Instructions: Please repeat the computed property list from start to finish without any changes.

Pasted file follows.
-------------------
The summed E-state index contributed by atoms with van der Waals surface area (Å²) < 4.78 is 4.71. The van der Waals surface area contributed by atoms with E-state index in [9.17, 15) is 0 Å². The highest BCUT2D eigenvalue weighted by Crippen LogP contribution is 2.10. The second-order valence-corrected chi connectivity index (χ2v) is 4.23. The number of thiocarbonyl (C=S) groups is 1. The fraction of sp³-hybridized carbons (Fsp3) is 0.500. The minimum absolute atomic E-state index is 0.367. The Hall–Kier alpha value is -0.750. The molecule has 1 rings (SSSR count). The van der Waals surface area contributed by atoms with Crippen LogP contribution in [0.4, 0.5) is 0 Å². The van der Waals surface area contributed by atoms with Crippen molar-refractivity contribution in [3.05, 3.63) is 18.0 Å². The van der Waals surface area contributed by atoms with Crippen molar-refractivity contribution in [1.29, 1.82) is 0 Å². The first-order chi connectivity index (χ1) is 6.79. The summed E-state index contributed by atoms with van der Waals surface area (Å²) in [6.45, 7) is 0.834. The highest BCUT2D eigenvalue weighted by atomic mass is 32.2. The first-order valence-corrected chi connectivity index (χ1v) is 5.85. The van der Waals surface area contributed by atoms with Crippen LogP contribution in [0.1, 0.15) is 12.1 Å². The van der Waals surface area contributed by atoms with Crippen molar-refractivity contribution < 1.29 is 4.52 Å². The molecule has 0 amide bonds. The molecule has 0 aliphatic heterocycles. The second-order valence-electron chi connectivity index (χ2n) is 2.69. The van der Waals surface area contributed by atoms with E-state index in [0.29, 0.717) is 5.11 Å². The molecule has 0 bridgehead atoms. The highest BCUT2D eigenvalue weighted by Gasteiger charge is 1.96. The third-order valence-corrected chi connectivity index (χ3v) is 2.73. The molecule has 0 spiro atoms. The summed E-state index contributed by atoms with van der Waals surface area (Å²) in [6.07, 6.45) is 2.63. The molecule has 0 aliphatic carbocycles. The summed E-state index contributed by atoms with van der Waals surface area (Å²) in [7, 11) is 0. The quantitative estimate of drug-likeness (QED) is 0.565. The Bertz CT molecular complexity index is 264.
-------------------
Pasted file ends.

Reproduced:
The summed E-state index contributed by atoms with van der Waals surface area (Å²) < 4.78 is 4.71. The van der Waals surface area contributed by atoms with E-state index in [9.17, 15) is 0 Å². The highest BCUT2D eigenvalue weighted by Crippen LogP contribution is 2.10. The second-order valence-corrected chi connectivity index (χ2v) is 4.23. The number of thiocarbonyl (C=S) groups is 1. The fraction of sp³-hybridized carbons (Fsp3) is 0.500. The minimum absolute atomic E-state index is 0.367. The Hall–Kier alpha value is -0.750. The molecule has 1 rings (SSSR count). The van der Waals surface area contributed by atoms with Crippen LogP contribution in [0.4, 0.5) is 0 Å². The van der Waals surface area contributed by atoms with Crippen molar-refractivity contribution in [3.05, 3.63) is 18.0 Å². The van der Waals surface area contributed by atoms with Crippen molar-refractivity contribution in [1.29, 1.82) is 0 Å². The first-order chi connectivity index (χ1) is 6.79. The summed E-state index contributed by atoms with van der Waals surface area (Å²) in [6.45, 7) is 0.834. The highest BCUT2D eigenvalue weighted by atomic mass is 32.2. The first-order valence-corrected chi connectivity index (χ1v) is 5.85. The van der Waals surface area contributed by atoms with Crippen LogP contribution in [0.1, 0.15) is 12.1 Å². The van der Waals surface area contributed by atoms with Crippen molar-refractivity contribution < 1.29 is 4.52 Å². The molecule has 0 amide bonds. The molecule has 0 aliphatic heterocycles. The second-order valence-electron chi connectivity index (χ2n) is 2.69. The van der Waals surface area contributed by atoms with E-state index in [0.29, 0.717) is 5.11 Å². The molecule has 0 bridgehead atoms. The highest BCUT2D eigenvalue weighted by Gasteiger charge is 1.96. The third-order valence-corrected chi connectivity index (χ3v) is 2.73. The molecule has 0 spiro atoms. The summed E-state index contributed by atoms with van der Waals surface area (Å²) in [6.07, 6.45) is 2.63. The molecule has 0 aliphatic carbocycles. The summed E-state index contributed by atoms with van der Waals surface area (Å²) in [7, 11) is 0. The quantitative estimate of drug-likeness (QED) is 0.565. The Bertz CT molecular complexity index is 264.